The United States had about 27,000 available visas in late 1938 for individuals for refugees. At that time, consulate offices outside the US were visited by 125,000 applicants, and by June 1939, there had been more than 300,000 applicants. This was far more than the US would allow into the country due to its immigration policy. The MS St. Louis sailed from Hamburg, Germany for Cuba, who had issued transit visas for more than 900 Jewish refugees, on a voyage that occurred May and June 1939. Once the ship had arrived, the Cubans cancelled the visas of the refugees. The ship was denied permission to land at the United States and it had to make a return voyage to Europe. Of 928 returning passengers, 288 were accepted by Britain, 366 survived the war on the continent, and 254 died during the Holocaust. In 1944, the War Refugee Board (WRB) was established to assist tens of thousands of refugees, in coordination with the World Jewish Congress and the American Jewish Joint Distribution Committee, and an emergency shelter was established at Fort Ontario in New York, which housed almost 1,000 refugees.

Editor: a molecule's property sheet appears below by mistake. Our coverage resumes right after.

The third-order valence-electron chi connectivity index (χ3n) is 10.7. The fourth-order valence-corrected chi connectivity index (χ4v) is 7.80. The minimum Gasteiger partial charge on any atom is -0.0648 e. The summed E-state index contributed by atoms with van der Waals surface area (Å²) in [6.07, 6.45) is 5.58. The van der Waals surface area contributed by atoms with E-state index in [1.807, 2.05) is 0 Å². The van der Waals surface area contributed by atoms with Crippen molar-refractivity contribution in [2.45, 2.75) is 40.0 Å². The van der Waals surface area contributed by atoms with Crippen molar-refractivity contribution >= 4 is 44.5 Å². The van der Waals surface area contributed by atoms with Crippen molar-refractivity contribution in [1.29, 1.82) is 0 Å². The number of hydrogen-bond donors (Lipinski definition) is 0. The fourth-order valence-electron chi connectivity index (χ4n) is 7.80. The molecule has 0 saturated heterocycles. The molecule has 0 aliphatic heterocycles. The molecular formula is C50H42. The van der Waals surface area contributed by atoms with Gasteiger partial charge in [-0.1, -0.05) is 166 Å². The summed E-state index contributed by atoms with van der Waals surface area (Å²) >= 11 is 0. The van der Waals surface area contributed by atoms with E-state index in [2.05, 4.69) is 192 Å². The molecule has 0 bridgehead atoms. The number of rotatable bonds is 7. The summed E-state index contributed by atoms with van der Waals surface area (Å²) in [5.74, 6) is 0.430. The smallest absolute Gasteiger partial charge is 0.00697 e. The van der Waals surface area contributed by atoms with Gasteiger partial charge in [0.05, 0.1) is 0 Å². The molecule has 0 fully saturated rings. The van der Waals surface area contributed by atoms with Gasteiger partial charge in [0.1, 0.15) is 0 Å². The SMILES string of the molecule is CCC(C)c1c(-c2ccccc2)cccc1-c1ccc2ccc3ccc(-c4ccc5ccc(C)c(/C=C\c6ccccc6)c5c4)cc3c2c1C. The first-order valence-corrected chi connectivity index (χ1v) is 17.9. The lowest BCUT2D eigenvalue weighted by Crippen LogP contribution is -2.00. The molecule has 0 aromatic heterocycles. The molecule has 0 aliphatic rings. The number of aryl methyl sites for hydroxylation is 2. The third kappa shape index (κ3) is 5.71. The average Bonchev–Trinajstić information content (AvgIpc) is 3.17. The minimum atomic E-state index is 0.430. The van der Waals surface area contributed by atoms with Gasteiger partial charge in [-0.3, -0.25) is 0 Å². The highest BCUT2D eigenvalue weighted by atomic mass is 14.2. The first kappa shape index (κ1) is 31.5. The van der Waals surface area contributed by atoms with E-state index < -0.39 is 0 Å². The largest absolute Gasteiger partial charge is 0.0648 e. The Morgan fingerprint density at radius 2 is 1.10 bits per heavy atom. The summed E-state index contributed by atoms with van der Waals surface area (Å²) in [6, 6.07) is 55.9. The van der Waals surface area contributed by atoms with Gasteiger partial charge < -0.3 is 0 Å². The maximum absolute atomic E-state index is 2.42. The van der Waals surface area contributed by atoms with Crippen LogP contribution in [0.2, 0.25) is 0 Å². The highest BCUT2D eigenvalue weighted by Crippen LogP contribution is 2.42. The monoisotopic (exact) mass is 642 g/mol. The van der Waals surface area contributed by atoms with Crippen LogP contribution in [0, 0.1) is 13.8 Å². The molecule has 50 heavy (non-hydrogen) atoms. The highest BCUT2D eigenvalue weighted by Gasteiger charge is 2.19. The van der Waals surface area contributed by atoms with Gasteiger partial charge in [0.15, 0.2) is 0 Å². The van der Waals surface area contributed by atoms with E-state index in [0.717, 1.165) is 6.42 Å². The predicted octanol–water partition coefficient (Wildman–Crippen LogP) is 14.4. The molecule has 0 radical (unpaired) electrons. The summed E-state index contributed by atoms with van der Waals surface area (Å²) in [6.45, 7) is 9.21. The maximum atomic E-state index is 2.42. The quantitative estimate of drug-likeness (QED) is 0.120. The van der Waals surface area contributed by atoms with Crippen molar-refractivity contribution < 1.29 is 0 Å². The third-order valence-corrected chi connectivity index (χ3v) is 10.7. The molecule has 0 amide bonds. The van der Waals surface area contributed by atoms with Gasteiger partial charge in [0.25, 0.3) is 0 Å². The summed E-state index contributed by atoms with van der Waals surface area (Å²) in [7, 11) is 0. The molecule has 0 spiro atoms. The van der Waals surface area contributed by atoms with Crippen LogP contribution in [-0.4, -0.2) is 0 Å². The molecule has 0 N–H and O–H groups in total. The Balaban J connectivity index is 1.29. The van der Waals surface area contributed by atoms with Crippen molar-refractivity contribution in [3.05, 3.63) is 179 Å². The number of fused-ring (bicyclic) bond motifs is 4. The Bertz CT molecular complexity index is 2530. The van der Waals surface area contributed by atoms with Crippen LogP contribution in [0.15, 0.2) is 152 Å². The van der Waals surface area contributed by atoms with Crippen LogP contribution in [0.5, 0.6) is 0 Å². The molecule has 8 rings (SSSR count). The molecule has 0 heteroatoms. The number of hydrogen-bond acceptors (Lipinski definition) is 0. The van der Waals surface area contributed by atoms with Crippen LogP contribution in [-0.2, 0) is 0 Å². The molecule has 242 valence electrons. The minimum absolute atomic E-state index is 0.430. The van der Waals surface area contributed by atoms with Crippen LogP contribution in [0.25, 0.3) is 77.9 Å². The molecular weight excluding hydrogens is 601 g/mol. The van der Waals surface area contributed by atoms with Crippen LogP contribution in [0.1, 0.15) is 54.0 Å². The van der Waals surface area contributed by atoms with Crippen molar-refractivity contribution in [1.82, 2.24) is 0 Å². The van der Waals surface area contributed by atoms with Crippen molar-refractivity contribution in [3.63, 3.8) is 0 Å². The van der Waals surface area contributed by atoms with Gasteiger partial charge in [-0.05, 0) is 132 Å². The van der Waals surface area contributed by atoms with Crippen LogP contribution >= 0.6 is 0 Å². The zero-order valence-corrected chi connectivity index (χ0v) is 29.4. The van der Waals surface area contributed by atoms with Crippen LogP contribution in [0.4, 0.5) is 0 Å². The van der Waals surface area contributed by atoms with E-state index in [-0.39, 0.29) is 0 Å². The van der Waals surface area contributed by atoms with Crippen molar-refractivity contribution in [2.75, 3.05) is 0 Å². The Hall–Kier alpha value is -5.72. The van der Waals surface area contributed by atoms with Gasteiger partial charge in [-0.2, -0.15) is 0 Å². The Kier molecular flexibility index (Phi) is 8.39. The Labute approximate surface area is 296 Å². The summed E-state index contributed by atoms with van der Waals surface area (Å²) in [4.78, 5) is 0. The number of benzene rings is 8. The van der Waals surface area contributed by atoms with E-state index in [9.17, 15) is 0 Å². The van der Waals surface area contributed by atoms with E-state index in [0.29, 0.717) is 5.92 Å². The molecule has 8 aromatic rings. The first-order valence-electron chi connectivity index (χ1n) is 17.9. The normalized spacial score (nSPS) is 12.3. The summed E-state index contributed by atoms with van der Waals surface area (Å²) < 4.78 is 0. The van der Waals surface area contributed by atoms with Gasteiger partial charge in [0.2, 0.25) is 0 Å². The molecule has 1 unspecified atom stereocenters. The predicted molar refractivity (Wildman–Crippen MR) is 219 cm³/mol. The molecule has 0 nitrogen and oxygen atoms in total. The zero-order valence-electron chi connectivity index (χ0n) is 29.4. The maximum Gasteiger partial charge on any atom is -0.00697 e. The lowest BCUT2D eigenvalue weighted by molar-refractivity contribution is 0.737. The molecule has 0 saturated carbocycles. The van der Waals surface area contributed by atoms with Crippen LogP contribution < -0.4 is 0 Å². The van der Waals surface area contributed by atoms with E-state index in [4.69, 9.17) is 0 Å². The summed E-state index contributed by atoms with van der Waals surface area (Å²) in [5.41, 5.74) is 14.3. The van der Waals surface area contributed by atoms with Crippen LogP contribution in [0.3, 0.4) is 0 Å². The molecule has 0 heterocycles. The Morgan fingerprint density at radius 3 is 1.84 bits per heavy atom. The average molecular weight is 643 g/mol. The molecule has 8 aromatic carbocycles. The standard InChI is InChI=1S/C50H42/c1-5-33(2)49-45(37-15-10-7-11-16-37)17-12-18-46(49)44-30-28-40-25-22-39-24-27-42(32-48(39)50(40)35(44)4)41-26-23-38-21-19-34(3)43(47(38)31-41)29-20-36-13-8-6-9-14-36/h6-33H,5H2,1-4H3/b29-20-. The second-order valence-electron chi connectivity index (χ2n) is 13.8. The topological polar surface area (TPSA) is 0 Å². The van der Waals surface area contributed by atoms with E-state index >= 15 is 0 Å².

In July 1938, the Dominican Republic was the only country at the Évian Conference that said it would admit a large number of refugees. Between 1938 and 1941, Bolivia allowed for 30,000 refugees to immigrate to its country.
Despite pressure from Germany, Italy protected Jewish people in lands that it occupied in Greece, France, Dalmatia, Croatia, and Yugoslavia, as well as protecting Jews in Tunisia, between mid-1942 and September 1943.
Organizations and individuals that offered relief
Organizations were established to assist refugees, like the World Jewish Congress, the Jewish Agency for Palestine, and the American Jewish Joint Distribution Committee. There were few non-Jews that helped the Jews escape, but there were some that risked their lives for the cause. See also: Righteous Among the Nations.
After the war
In May 1945, European Jews were released from concentration camps or came out of hiding to find that they had lost family members and their former homes. The population of displaced persons also included more than 150,000 Jews who left eastern Europe due to violence and antisemitism. Countries continued to resist taking in Jews. The most favorable destinations by the displaced Jews was Palestine and the United States, where President Harry S. Truman issued the "Truman Directive," on December 22, 1945 and up to 40,000 Jews entered the United States by July 1, 1948. That year, a law was enacted by Congress that increased immigration quotas to allow about 80,000 Jews, who were subject to what Truman called "flagrantly discriminatory" entry qualifications, and about 102,000 forced laborers and other individuals from the Baltics and Eastern Europe who were Christians to be admitted to the US. There were 137,450 Jewish refugees that settled in the United States between 1945 and 1952.